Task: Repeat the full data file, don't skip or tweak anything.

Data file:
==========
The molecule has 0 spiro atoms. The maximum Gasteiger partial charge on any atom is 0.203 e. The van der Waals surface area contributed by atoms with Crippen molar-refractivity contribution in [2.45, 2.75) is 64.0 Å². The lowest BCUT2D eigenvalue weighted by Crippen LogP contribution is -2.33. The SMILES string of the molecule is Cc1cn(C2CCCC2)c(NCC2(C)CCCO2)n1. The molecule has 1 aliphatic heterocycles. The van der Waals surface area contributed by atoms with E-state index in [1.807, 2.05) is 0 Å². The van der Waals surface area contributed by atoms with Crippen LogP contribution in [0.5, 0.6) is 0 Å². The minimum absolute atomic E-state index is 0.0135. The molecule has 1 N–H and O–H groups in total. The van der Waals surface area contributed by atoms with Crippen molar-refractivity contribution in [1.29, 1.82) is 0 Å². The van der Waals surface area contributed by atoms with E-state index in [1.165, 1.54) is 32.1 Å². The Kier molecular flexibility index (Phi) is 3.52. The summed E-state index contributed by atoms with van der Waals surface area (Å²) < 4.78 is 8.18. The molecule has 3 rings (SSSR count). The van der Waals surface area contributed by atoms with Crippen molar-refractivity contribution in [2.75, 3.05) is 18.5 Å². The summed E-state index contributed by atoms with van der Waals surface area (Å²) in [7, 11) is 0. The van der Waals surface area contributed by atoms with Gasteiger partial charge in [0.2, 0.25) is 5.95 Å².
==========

The molecule has 0 spiro atoms. The maximum Gasteiger partial charge on any atom is 0.203 e. The van der Waals surface area contributed by atoms with Crippen molar-refractivity contribution in [2.45, 2.75) is 64.0 Å². The lowest BCUT2D eigenvalue weighted by Crippen LogP contribution is -2.33. The SMILES string of the molecule is Cc1cn(C2CCCC2)c(NCC2(C)CCCO2)n1. The molecule has 1 aliphatic heterocycles. The van der Waals surface area contributed by atoms with E-state index in [1.807, 2.05) is 0 Å². The van der Waals surface area contributed by atoms with Crippen LogP contribution in [0.5, 0.6) is 0 Å². The minimum absolute atomic E-state index is 0.0135. The molecule has 1 N–H and O–H groups in total. The van der Waals surface area contributed by atoms with Crippen molar-refractivity contribution in [1.29, 1.82) is 0 Å². The van der Waals surface area contributed by atoms with E-state index in [1.165, 1.54) is 32.1 Å². The Kier molecular flexibility index (Phi) is 3.52. The summed E-state index contributed by atoms with van der Waals surface area (Å²) < 4.78 is 8.18. The molecule has 3 rings (SSSR count). The van der Waals surface area contributed by atoms with Crippen molar-refractivity contribution in [2.75, 3.05) is 18.5 Å². The summed E-state index contributed by atoms with van der Waals surface area (Å²) in [7, 11) is 0. The van der Waals surface area contributed by atoms with Gasteiger partial charge in [0.2, 0.25) is 5.95 Å².